The conceptual formulation of the portfolio model was first introduced by [68] and has since been extensively applied in financial analysis and other fields. The theoretical framework consists of the minimization of a portfolio risk (i.e., the variance) for a given level of expected return. The mirror concept consists, obviously, of the maximization of the expected return for a given level of risk.
One of the first applications of portfolio theory in the energy sector was related to the optimization of the procurement process by the utilities in the U.S. back in the 1970s [69]. Later, the scope expanded to include the optimization of energy consumption [70] and other performance metrics [71] on the national scale, as well as the assessment of individual projects and investment decisions [72,73], including the focus on particular customer groups [74]. Matching the classic portfolio theory studies in the field of finance, the risk in the energy optimization problems is generally represented by the portfolio variance. However, the optimization parameters vary from fuel input costs and investment outcomes to non-financial targets such as capacity or emissions.
Recent studies in the energy field have applied a number of methodological innovations supplementing the classic portfolio optimization approach. These include the decomposition hybrid interval prediction method [75], multi-objective (value-at-risk and conditional value-at-risk) risk optimization [76] and encompassing the forecast error as part of the risk asset [77]. However, despite the expanding scope and methodological progress, the application of portfolio optimization in the energy sector remains primarily focused on the domestic issues, with limited coverage of the energy trade and energy security areas.
As shown in the previous section, energy security has been primarily viewed from the importer’s perspective. A similar trend can be observed in the studies that apply a portfolio optimization method to this problem. Methodologically, these studies define risks as either the fluctuation in import costs [78,79,80] or the supplier’s economic and political state [81,82]. The latter, index-based approach is also used in the rare exporter-focused study of Iranian gas exports [83]. Note that when the indices that characterize energy importers or exporters are used as a proxy for supply security or price risks, the method becomes susceptible to the drawbacks typical for energy security coefficients highlighted in the previous chapter.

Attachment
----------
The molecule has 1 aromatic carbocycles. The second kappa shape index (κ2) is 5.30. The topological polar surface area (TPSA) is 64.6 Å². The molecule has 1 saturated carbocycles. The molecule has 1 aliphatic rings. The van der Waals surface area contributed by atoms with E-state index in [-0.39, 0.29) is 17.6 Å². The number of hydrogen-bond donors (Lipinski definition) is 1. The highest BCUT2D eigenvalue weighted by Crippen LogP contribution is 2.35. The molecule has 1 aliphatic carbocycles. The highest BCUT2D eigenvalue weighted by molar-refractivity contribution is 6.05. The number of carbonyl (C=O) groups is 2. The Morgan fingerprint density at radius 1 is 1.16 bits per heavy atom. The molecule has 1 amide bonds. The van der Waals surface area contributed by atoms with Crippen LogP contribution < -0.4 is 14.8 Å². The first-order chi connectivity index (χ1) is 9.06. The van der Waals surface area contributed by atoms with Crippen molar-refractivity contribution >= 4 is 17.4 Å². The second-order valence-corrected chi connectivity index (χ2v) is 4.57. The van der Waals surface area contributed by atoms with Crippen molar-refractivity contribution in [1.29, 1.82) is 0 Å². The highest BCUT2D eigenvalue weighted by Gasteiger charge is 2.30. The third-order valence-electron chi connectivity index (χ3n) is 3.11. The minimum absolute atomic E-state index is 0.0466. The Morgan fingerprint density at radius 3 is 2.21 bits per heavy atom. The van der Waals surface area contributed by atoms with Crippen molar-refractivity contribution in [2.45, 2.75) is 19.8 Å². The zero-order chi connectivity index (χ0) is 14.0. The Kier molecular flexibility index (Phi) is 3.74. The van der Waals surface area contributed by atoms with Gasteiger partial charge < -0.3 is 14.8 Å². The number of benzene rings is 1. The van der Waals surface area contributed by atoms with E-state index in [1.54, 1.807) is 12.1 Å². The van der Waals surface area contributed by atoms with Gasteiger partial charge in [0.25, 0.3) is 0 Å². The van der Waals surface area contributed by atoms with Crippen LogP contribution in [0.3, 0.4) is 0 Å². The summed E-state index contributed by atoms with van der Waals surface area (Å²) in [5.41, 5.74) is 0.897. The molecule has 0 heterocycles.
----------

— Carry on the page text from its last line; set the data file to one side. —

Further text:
The case study developed in this article attempts to address these gaps in the scope and method of the previous literature. We use the optimal portfolio theory approach to evaluate the notion of security for energy exporters, considering two facets: physical supply security and price security.

3.2. Methods and Data

This paper explores the growth-volatility and price-volatility dynamics of oil export portfolio structures for five GCC economies: Kuwait, Oman, Qatar, Saudi Arabia, and the UAE. (We exclude Bahrain, whose current oil export structure does not permit construction of an efficient frontier portfolio). This approach provides an innovative assessment tool for the two major pillars of energy security—security of demand and price optimization—from the exporter’s perspective. It can be applied to assess the current composition of the energy export portfolios, test the potential impacts of market development scenarios, and help inform relevant response (prevention) strategies.
A country’s energy exports generally comprise a set of flows to different buyers that vary in volume, growth rate, and price terms. These can be represented as a portfolio, in which the total export volume growth rate (or export price) equals the weighted sum of the relevant values associated with specific buyers, and where these total portfolio characteristics are subject to a diversification effect. In this case, the return is represented by the export growth rate (or export price) and uncertainty as to the underlying volatility of the return variables. Under these assumptions, energy exporters will strive to maximize their expected portfolio returns for a given level of risk or, conversely, minimize the risks associated with a certain level of expected returns.
We assess the trade-offs facing oil exporters, constructing two efficient portfolio frontiers for the five countries in focus with the following characteristics. (i) The oil export volume growth portfolio is characterized by a return. We assume that this is measured by the monthly growth rate of oil export volumes. In addition, there is a variance associated with the structural composition of the portfolio; we assume that this is measured by the historical export data for individual buyers. The portfolio composition shows the trade-off between a higher growth of exports and concentration of customer countries, while a lower risk is associated with a higher diversification of customer countries. (ii) The oil export price portfolio is characterized by a return, reflecting the average monthly price received by the exporter. The variance of the portfolio is estimated based on the price fluctuations paid by the individual customer countries, which is weighted by their shares of importance in the total oil exports of each exporter. The portfolio shows different combinations of high expected return with high concentration on a few best buyers and low expected return with a more diversified composition of buyers. These portfolios cover the two primary aspects of energy security from the exporter’s perspective: minimize the risk while securing demand and obtaining favorable price terms.
In detail, the theoretical specification is as follows. Based on the standard portfolio theory, we assume that agents minimize the variance of the portfolio for a given level of expected return [11]. As explained above, we consider in the first case the return as measured by the monthly growth rate in oil export volumes. The variance of the portfolio is the sample variance of the weighted growth rates of exports to individual buyers. In the second case, the return variable reflects the average monthly oil price recorded by an exporter. Thus, the portfolio variance is the variance of the weighted prices paid by individual buyers.